Public and Media Comments
The majority of those commemorating Reagan were supporters of his, although not all held the 40th president in extremely high regard. In one noted example, Paul Mays, a retired engineer who never thought much of Reagan's politics, witnessed the motorcade leave the tarmac at Andrews Air Force Base; he commented "This is history". Frank Dubois, an American University professor, also was there for the motorcade, though of the laudatory praise he remarked, " hurt the environment; there was double-digit inflation. I just don't get it."
The majority of media coverage of the event was deferential. Most major news organizations broadcast the various events live multiple times; during the week, the cable channel C-SPAN broadcast uninterrupted coverage of the funeral ceremonies. A few complained, however, that the television coverage was excessive and preempted coverage of other events. CBS News anchor Dan Rather was quoted as saying: "Even though everybody is respectful and wants to pay homage to the president, life does go on. There is other news, like the reality of Iraq. It got very short shrift this weekend." Throughout the week, media experts reported that the national mourning, televised nearly non-stop on many television networks, provided Americans welcome respite from unhappy reports that American troops were being killed in Iraq and Afghanistan, giving them a sense of good news they had been desperate for since the September 11 attacks.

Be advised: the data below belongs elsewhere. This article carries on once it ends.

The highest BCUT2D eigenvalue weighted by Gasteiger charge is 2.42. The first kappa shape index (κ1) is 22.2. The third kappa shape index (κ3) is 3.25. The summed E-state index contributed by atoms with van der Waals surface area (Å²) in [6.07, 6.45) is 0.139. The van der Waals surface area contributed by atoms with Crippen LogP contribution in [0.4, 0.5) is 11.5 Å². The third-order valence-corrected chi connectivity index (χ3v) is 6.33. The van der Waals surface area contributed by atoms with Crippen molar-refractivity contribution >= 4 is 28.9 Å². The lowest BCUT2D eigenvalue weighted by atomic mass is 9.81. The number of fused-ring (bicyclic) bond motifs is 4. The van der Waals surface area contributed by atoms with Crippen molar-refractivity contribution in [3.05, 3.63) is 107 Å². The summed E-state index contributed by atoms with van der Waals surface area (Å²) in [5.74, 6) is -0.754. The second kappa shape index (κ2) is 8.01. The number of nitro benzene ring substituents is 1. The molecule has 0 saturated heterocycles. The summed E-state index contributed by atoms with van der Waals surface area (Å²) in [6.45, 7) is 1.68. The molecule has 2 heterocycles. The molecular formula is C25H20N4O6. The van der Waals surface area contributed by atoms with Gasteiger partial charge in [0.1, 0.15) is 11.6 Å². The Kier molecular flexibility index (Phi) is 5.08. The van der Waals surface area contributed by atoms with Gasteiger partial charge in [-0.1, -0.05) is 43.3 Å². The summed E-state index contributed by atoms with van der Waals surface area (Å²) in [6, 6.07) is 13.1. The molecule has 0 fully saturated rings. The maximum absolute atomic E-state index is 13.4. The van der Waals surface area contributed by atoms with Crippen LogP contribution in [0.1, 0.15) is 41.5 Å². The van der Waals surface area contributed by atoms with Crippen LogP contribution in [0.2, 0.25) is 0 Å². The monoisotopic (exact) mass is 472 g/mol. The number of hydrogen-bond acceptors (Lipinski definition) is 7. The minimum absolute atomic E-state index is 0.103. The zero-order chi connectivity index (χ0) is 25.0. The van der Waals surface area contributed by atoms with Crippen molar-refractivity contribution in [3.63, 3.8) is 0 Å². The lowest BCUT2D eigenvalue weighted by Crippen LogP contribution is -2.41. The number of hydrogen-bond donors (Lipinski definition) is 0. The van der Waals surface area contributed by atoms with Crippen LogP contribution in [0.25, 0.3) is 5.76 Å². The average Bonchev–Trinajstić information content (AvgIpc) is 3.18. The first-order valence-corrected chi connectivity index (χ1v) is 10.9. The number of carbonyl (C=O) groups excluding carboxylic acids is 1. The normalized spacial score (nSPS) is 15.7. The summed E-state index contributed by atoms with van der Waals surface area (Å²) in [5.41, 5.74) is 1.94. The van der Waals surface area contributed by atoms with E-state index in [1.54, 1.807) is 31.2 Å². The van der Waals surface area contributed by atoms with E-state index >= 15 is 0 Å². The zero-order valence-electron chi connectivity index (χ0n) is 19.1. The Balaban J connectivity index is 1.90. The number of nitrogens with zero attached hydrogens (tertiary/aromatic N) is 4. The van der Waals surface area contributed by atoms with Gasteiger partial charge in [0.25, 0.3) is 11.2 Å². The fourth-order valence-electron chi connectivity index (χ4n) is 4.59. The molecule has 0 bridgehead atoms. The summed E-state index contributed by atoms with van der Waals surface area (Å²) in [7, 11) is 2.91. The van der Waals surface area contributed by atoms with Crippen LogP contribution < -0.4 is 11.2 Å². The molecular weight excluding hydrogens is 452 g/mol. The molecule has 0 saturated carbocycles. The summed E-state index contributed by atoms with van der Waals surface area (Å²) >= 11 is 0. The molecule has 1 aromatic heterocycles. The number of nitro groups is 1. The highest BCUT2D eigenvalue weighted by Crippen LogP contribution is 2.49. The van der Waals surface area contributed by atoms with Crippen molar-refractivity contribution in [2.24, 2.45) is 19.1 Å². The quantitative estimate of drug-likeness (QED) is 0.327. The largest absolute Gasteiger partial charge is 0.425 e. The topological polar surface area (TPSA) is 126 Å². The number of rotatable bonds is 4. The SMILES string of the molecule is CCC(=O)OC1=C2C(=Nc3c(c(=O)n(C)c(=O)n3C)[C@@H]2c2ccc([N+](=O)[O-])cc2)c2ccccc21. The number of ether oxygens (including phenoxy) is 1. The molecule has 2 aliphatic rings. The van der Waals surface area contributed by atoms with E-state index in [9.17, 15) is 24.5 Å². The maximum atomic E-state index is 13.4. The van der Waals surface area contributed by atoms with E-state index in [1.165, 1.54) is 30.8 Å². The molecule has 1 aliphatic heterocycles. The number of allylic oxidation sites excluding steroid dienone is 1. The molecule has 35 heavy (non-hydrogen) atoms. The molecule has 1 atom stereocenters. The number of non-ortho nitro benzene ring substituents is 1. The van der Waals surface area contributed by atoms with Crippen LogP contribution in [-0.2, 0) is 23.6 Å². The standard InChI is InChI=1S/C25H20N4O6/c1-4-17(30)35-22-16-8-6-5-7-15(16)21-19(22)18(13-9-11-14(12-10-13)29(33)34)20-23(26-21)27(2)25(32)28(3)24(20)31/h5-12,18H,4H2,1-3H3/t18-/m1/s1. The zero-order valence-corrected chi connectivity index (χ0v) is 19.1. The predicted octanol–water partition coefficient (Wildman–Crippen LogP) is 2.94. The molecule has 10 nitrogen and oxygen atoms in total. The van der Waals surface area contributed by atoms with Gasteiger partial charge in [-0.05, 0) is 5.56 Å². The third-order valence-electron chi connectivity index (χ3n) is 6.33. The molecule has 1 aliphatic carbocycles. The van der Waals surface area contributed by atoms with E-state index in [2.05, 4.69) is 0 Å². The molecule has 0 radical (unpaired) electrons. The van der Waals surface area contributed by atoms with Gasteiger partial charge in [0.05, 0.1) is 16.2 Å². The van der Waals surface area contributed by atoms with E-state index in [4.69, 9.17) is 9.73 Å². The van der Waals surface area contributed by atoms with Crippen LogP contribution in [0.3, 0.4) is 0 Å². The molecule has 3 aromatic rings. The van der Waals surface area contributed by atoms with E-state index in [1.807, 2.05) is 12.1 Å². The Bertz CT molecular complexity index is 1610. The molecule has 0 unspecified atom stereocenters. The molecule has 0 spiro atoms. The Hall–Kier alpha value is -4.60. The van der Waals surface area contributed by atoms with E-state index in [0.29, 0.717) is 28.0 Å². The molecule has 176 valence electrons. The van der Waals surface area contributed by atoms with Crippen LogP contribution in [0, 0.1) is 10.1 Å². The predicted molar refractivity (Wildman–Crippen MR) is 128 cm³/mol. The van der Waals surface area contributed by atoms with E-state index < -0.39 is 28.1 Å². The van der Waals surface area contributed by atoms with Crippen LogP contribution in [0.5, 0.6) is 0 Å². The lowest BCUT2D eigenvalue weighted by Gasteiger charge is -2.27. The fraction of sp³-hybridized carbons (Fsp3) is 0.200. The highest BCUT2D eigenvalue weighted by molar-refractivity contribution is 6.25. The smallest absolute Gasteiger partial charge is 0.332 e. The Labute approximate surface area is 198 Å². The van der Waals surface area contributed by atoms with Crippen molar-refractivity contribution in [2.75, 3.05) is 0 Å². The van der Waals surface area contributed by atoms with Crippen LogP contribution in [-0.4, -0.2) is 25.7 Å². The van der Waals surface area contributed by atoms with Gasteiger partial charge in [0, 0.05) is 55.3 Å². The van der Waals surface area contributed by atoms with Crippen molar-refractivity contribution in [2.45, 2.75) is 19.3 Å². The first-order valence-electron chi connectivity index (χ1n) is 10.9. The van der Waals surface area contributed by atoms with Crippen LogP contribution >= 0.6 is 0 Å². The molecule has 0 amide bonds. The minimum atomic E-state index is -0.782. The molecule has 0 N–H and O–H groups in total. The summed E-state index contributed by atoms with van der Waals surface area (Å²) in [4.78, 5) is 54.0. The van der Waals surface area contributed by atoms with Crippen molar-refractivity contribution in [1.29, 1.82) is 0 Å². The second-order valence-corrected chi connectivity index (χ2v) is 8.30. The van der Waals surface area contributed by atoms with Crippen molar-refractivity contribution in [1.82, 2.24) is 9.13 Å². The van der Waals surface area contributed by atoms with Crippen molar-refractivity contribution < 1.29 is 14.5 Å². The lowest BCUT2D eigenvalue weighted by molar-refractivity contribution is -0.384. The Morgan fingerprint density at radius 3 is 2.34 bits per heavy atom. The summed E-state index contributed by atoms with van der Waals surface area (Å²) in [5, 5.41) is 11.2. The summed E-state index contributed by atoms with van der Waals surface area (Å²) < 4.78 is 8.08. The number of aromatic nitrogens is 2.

Reagan's obituaries also included a few criticisms. Richard Goldstein of The Village Voice criticized the funeral for its careful orchestration, writing, "Because the networks had so long to plan for this production... this was the most precisely mounted news event in modern times. Each gesture was minutely choreographed, every tear strategically placed."
Additionally, some media outlets were criticized for lionizing Reagan without paying equal attention to more controversial decisions made during his administration. Thomas Kunkel, dean of the University of Maryland, College Park's journalism college, wrote in A magazine that the coverage "would have you believe that Reagan was a cross between Abe Lincoln and Mother Teresa, with an overlay of Mister Rogers." Howard Kurtz, The Washington Post's media columnist, said Reagan was "a far more controversial figure in his time than the largely gushing obits on television would suggest." The Nation ran a series of articles about the many controversies of his presidency.
Read more about this topic: Death And State Funeral Of Ronald Reagan
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